When I hear the word “friends,” I usually feel pangs of hurt inside of me. Many a day I have wept painful and sometimes bitter tears in response to these hurts.
I have often felt excluded, rejected, and lonely. I have been excluded because some of my friends already had their own friends, and even when I tried so hard to be there for them, I was rejected. I just wanted to have friends that I could talk to, relate to, and care for, but many times I faced loneliness instead.
At these times when I have felt like my world was crumbling, God has turned it completely around to reveal my own mended soul, and his own fatherly love.
In the midst of all of this, God has taught me several valuable lessons about relationships from my own experience these last few years, lessons that I will cherish in the days to come.
1. Never Ostracize Others
God has taught me to never ostracize others, in order to prevent them from being hurt. Once we get comfortable with certain friends or a certain group, it is so hard to break free for even a moment to share some kindness to someone who is lonely. I’ve been there. Selfishness threatens to invade our emotions as we choose between what we know is right, and what is comfortable.
As I have navigated my way through friendships, I myself have been hurt by exclusion, and I know I have probably done so as well to others. But through this, I have learned the importance of doing to others what I would want them to do to me (Matthew 7:12).
I know God is glorified when I deny my flesh and reach out in kindness to someone who is suffering from loneliness. Even though it is a struggle, it is worth it to do what is right.
2. Family is a Treasure
Through these struggles, I have also learned the treasure of family. Friendships don’t last forever, and your friends will fail you at some point in your life, possibly sooner rather than later. Although family is not the answer, nor are they perfect, they are here to guide us and love us as we journey through life.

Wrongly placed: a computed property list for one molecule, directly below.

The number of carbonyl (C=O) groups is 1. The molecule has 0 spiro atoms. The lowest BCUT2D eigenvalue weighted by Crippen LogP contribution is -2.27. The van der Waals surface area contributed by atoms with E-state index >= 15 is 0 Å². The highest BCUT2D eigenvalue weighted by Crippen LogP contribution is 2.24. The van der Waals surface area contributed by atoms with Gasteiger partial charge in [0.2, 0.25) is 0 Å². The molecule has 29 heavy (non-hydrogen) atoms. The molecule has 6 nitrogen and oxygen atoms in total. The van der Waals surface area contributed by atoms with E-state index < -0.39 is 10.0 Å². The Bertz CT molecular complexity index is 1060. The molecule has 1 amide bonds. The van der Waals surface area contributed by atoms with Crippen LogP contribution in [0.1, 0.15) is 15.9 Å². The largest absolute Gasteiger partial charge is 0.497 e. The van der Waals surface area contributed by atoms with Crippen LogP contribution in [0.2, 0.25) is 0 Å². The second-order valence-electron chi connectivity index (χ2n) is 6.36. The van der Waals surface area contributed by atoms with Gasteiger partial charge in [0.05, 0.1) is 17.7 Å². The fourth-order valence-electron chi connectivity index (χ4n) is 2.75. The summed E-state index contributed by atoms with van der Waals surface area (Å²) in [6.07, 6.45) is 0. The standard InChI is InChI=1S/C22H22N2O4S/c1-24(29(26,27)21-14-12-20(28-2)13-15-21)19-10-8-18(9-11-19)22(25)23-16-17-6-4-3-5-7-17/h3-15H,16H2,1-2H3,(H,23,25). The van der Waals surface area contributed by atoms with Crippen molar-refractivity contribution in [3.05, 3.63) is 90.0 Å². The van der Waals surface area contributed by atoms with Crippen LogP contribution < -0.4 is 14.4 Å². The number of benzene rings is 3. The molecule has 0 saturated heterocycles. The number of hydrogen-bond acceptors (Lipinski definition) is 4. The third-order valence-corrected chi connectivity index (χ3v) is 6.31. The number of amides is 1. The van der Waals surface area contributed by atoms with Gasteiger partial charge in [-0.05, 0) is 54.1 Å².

My family has been there to make me laugh, and there when I cry. We can talk freely to each other about our lives, and we have had countless valuable discussions.
Family is too easily taken for granted, especially a godly family. My own shattered friendships have brought me to the realization that God has immensely blessed me with my family. When friendships fall apart, your family is still there.
For those who have broken homes, you can still be thankful for your family, even though I can’t imagine the pain you go through. As you face these tattered relationships, talk to someone you trust and prepare your heart for the day when all such relationships will be restored. Turn your eyes upon the one who is our perfect comforter and friend.
3. The Friend above all Friends
Most importantly, God has taught me that he is the ultimate and greatest friend, the friend above all friends. It is so easy to perceive God as distant and uninterested in our problems. He is enthroned in heaven holding the universe in his divine power, but somehow it’s not difficult to believe he does not care about his redeemed children’s lives and the cries of their broken hearts.
But dear heart, God does care! He is not absent in our cries and has placed every one of our tears in a bottle (Psalm 56:8). He admonishes us to cast our cares and anxieties upon him because of his great love for us (1 Peter 5:7). He desires for us to come to him with our pain, stress, and frustrations in prayer, and he promises to hear us.
What better friend could we ever ask for?
Through loneliness or hurt, I tend to dwell on the pain and become embittered. I get angry and direct my eyes inward in pity, rather than upward in prayer and praise. I would rather dwell upon the manner of my own hurt and selfishness than to dwell upon the glorious love of Jesus, who is the best friend anyone could ever be blessed with.
Through friendship struggles, I have begun to see God’s friendship to his children through different eyes. Through all of this, I have seen how temporary friendships are. All of my time and energy spent on developing these friendships can vanish in a heartbeat.
However, friendship with the Lord is infinite. Not only that, but it serves as a comfort and a joy through the storm and relentless struggles.
As the apostle Paul says in Romans 8:38-39,
“For I am sure that neither death nor life, nor angels nor rulers, nor things present nor things to come, nor powers, nor height nor depth, nor anything else in all creation, will be able to separate us from the love of God in Christ Jesus our Lord.”
This friend will never leave no matter what we ever do. This friend will always be there no matter how our feelings betray us. Although broken hearts are inevitable, this friend is indeed the mender of all broken hearts.